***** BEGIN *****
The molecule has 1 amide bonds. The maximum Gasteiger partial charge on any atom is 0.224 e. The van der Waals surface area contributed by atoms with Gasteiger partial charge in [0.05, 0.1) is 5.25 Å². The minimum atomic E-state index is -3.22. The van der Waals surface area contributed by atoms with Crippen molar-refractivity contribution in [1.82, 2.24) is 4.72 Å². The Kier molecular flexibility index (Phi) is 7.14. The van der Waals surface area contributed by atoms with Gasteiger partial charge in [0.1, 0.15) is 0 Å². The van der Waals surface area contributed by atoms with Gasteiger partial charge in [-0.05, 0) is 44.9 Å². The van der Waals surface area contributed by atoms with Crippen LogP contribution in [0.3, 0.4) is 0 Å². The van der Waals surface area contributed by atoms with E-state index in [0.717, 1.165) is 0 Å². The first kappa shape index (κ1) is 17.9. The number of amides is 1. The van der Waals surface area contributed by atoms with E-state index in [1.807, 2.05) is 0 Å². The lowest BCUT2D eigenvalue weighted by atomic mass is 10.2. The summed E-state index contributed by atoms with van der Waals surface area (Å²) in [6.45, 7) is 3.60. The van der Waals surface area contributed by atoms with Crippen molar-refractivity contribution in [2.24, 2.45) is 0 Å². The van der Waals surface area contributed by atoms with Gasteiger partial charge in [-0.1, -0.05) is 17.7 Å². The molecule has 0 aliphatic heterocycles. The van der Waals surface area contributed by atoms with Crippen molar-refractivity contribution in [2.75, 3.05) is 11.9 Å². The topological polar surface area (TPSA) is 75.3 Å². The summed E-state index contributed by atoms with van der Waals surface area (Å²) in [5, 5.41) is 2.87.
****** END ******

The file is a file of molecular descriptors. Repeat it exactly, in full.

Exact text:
The molecule has 1 amide bonds. The maximum Gasteiger partial charge on any atom is 0.224 e. The van der Waals surface area contributed by atoms with Gasteiger partial charge in [0.05, 0.1) is 5.25 Å². The minimum atomic E-state index is -3.22. The van der Waals surface area contributed by atoms with Crippen molar-refractivity contribution in [1.82, 2.24) is 4.72 Å². The Kier molecular flexibility index (Phi) is 7.14. The van der Waals surface area contributed by atoms with Gasteiger partial charge in [0.1, 0.15) is 0 Å². The van der Waals surface area contributed by atoms with Gasteiger partial charge in [-0.05, 0) is 44.9 Å². The van der Waals surface area contributed by atoms with Crippen LogP contribution in [0.3, 0.4) is 0 Å². The van der Waals surface area contributed by atoms with E-state index in [0.717, 1.165) is 0 Å². The first kappa shape index (κ1) is 17.9. The number of amides is 1. The van der Waals surface area contributed by atoms with E-state index in [1.807, 2.05) is 0 Å². The lowest BCUT2D eigenvalue weighted by atomic mass is 10.2. The summed E-state index contributed by atoms with van der Waals surface area (Å²) in [6.45, 7) is 3.60. The van der Waals surface area contributed by atoms with Crippen molar-refractivity contribution in [2.24, 2.45) is 0 Å². The van der Waals surface area contributed by atoms with Gasteiger partial charge in [-0.1, -0.05) is 17.7 Å². The molecule has 0 aliphatic heterocycles. The van der Waals surface area contributed by atoms with Crippen molar-refractivity contribution in [2.75, 3.05) is 11.9 Å². The topological polar surface area (TPSA) is 75.3 Å². The summed E-state index contributed by atoms with van der Waals surface area (Å²) in [5, 5.41) is 2.87.